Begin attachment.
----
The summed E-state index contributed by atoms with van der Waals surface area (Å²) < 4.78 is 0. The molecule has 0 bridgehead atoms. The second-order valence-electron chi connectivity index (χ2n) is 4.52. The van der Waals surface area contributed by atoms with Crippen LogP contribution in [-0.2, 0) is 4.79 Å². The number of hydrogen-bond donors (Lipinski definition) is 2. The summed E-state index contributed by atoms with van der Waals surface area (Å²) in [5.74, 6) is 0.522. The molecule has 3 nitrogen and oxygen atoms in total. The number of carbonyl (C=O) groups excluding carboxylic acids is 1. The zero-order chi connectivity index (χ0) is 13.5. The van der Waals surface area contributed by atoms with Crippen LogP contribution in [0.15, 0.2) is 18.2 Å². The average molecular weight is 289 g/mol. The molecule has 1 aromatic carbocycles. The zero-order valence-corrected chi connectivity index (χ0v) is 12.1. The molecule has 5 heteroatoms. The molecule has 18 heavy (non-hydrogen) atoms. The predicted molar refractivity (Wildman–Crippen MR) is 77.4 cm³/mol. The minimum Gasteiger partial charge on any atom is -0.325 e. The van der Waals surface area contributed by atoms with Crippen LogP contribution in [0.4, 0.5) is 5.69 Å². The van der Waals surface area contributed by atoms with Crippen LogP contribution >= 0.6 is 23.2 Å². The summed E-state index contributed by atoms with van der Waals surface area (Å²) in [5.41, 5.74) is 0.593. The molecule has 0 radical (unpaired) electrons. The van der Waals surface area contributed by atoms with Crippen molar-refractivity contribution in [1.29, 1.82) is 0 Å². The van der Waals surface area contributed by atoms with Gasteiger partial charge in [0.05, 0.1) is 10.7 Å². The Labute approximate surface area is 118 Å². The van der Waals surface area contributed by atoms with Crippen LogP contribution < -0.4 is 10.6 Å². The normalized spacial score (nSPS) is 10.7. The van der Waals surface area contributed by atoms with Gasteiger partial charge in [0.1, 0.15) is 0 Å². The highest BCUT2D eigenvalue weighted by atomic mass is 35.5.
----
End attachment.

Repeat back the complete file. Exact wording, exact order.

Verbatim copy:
The summed E-state index contributed by atoms with van der Waals surface area (Å²) < 4.78 is 0. The molecule has 0 bridgehead atoms. The second-order valence-electron chi connectivity index (χ2n) is 4.52. The van der Waals surface area contributed by atoms with Crippen LogP contribution in [-0.2, 0) is 4.79 Å². The number of hydrogen-bond donors (Lipinski definition) is 2. The summed E-state index contributed by atoms with van der Waals surface area (Å²) in [5.74, 6) is 0.522. The molecule has 3 nitrogen and oxygen atoms in total. The number of carbonyl (C=O) groups excluding carboxylic acids is 1. The zero-order chi connectivity index (χ0) is 13.5. The van der Waals surface area contributed by atoms with Crippen LogP contribution in [0.15, 0.2) is 18.2 Å². The average molecular weight is 289 g/mol. The molecule has 1 aromatic carbocycles. The zero-order valence-corrected chi connectivity index (χ0v) is 12.1. The molecule has 5 heteroatoms. The molecule has 18 heavy (non-hydrogen) atoms. The predicted molar refractivity (Wildman–Crippen MR) is 77.4 cm³/mol. The minimum Gasteiger partial charge on any atom is -0.325 e. The van der Waals surface area contributed by atoms with Crippen LogP contribution in [0.4, 0.5) is 5.69 Å². The van der Waals surface area contributed by atoms with Crippen LogP contribution >= 0.6 is 23.2 Å². The summed E-state index contributed by atoms with van der Waals surface area (Å²) in [5.41, 5.74) is 0.593. The molecule has 0 radical (unpaired) electrons. The van der Waals surface area contributed by atoms with Crippen molar-refractivity contribution in [1.29, 1.82) is 0 Å². The van der Waals surface area contributed by atoms with Gasteiger partial charge in [0.05, 0.1) is 10.7 Å². The Labute approximate surface area is 118 Å². The van der Waals surface area contributed by atoms with Crippen LogP contribution < -0.4 is 10.6 Å². The normalized spacial score (nSPS) is 10.7. The van der Waals surface area contributed by atoms with Gasteiger partial charge in [0.1, 0.15) is 0 Å². The highest BCUT2D eigenvalue weighted by atomic mass is 35.5.